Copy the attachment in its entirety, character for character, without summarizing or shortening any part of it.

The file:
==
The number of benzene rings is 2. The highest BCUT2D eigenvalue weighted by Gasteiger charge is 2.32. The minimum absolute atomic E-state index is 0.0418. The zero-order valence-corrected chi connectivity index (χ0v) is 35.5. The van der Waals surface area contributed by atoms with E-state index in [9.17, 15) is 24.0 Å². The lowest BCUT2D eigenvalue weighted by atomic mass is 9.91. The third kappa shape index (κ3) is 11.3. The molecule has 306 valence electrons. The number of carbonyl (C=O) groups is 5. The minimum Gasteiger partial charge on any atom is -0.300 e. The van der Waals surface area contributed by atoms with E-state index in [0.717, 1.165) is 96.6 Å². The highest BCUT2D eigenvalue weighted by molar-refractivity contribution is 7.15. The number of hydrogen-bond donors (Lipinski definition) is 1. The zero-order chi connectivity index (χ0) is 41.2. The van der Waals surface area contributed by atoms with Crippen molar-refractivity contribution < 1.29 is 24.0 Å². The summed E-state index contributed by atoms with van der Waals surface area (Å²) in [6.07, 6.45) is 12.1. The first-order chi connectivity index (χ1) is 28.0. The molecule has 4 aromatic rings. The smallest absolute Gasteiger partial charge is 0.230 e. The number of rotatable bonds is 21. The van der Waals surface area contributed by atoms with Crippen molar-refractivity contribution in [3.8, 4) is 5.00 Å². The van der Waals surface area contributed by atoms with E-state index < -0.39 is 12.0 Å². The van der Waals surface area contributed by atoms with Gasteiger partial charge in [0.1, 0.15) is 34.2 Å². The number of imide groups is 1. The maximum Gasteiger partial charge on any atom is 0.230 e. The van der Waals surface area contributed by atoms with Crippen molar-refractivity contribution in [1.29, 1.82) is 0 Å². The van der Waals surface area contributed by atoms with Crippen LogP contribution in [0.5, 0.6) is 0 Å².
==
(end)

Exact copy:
The number of benzene rings is 2. The highest BCUT2D eigenvalue weighted by Gasteiger charge is 2.32. The minimum absolute atomic E-state index is 0.0418. The zero-order valence-corrected chi connectivity index (χ0v) is 35.5. The van der Waals surface area contributed by atoms with E-state index in [9.17, 15) is 24.0 Å². The lowest BCUT2D eigenvalue weighted by atomic mass is 9.91. The third kappa shape index (κ3) is 11.3. The molecule has 306 valence electrons. The number of carbonyl (C=O) groups is 5. The minimum Gasteiger partial charge on any atom is -0.300 e. The van der Waals surface area contributed by atoms with E-state index in [0.717, 1.165) is 96.6 Å². The highest BCUT2D eigenvalue weighted by molar-refractivity contribution is 7.15. The number of hydrogen-bond donors (Lipinski definition) is 1. The zero-order chi connectivity index (χ0) is 41.2. The van der Waals surface area contributed by atoms with Crippen molar-refractivity contribution < 1.29 is 24.0 Å². The summed E-state index contributed by atoms with van der Waals surface area (Å²) in [6.07, 6.45) is 12.1. The first-order chi connectivity index (χ1) is 28.0. The molecule has 4 aromatic rings. The smallest absolute Gasteiger partial charge is 0.230 e. The number of rotatable bonds is 21. The van der Waals surface area contributed by atoms with Crippen molar-refractivity contribution in [3.8, 4) is 5.00 Å². The van der Waals surface area contributed by atoms with E-state index < -0.39 is 12.0 Å². The van der Waals surface area contributed by atoms with Gasteiger partial charge in [0.1, 0.15) is 34.2 Å². The number of imide groups is 1. The maximum Gasteiger partial charge on any atom is 0.230 e. The van der Waals surface area contributed by atoms with Crippen molar-refractivity contribution in [1.29, 1.82) is 0 Å². The van der Waals surface area contributed by atoms with Crippen LogP contribution in [0.5, 0.6) is 0 Å².